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On the 7th of February 2018, the Reserve Bank of Zimbabwe (RBZ) Governor, Dr. J. P. Mangudya released the 2018 Mid-term Monetary Policy Statement (MMPS) to be implemented during the succeeding 6 months of the year in order to address the current economic challenges facing the country including the cash crunch, foreign currency shortages, 4-tier transaction payment system, ballooning public debt and Illicit Financial Flows (IFFs).

ZIMCODD, as a social and economic justice coalition continues to lobby the Government to implement pro poor policies  to ensure the well being of the marginalized groups including (women, children, the old, physically challenged, people living with HIV/AIDS, youths among others) who tend to suffer the most from the economic crises. In response to the 2018 MMPS, ZIMCODD shares the following position:


  • The compliance of Corporates and individuals to the Policy Note on Presidential Amnesty on externalized funds and assets as reported in the MMPS is indeed welcome. However, to ensure transparency and accountability, the RBZ should publicise the total amount of funds and assets recovered while indicating  how the recovered money is being utilized or  going to be utilized to resuscitate the economy; 
  • The Government is intensifying the re-engagement process with the international community in trying to resolve external arrears owed to the International Financial Institutions (IFFs) in order to unlock offshore credit lines at ‘affordable interest rates’. ZIMCODD continues to call for an official debt audit both (domestic and external) to establish the legitimacy of debts owed by Zimbabwe.  ZMCODD calls for responsible borrowing as enshrined in the constitution and the lenders must exercise responsible lending informed by the social and economic needs of the citizens. As long as the country is entangled to international debt which is contracted only on the lender’s terms, sustainable development will remain a dream for the Zimbabwean citizens.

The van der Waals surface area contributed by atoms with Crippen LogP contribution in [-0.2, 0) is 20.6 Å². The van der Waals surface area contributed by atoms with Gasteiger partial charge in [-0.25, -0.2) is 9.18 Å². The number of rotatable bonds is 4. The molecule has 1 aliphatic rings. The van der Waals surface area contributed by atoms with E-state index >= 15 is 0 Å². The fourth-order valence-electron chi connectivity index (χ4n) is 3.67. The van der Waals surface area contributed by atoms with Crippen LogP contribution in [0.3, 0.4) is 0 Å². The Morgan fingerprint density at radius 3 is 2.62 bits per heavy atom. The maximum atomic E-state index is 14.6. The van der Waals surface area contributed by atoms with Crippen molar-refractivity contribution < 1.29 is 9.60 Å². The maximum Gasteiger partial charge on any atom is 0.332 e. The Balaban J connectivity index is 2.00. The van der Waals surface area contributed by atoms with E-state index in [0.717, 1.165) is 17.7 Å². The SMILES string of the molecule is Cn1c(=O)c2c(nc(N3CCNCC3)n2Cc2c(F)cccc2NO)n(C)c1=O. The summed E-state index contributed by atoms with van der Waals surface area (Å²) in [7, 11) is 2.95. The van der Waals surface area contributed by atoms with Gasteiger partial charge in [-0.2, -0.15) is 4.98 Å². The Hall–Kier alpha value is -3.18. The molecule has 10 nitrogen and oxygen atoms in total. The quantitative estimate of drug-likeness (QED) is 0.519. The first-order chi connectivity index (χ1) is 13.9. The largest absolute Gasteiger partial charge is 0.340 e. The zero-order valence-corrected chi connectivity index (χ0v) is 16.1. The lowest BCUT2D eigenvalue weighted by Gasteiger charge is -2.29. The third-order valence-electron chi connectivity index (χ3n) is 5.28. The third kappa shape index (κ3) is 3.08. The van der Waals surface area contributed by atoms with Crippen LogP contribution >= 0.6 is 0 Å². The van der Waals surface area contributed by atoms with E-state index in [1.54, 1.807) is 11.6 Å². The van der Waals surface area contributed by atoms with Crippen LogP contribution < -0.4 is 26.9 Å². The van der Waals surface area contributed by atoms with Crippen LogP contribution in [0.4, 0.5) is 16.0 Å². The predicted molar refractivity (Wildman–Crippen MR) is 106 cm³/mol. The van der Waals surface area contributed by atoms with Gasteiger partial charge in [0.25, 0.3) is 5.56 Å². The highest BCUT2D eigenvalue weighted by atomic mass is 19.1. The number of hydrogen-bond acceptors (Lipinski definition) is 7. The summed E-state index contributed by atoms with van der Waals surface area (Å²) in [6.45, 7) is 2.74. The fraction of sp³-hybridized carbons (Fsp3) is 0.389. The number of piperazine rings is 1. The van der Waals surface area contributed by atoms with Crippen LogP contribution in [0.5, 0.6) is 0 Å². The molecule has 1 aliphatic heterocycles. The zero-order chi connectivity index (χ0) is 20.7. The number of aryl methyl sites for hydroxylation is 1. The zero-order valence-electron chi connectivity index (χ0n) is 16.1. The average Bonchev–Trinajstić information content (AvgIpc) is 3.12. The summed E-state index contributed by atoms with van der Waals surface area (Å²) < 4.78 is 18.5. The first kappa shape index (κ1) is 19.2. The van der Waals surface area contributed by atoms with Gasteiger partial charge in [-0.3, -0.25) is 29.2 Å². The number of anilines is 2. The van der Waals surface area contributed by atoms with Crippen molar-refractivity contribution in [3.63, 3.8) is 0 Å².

• The Government is targeting to get funds from the donor community once its international relations are improved during the re-engagement process so that it will compliment social and developmental programmes. This is unsustainable and the Government should ensure that social and developmental programmes are prioritized for funding by the national fiscus. The Government has relegated most social services (health, education, water and sanitation) to donor financing/support and this is the major cause for the deterioration of social services sector in Zimbabwe.
  • Enhancing the Nostro Stabilisation facilities by US$400 million will ensure continued supply and availability of basic and critical commodities on the market. However, availability needs to be matched with affordability and the RBZ should put in place measures to ensure that commodities are affordable as much as they are available. Commodity prices are sky rocketing (whether they require forex or not) and citizens are finding it difficult to fend for their families as the poverty datum line is now estimated at US$750.00 for a family of six;
  • The establishment of the Offshore Financial Service Centre under the Special Economic Zones (SEZs) programme should be guided by a comprehensive legal framework to ensure that loopholes perpetuating IFFs are closed. SEZs have not performed well in Zimbabwe as the Government’s interests are skewed towards attracting Foreign Direct Investment (FDI) at the expense of locals’ labour and human rights which are often violated by corporates under SEZs. ZIMCODD argues that SEZs should not be exempted from following labour and human rights laws;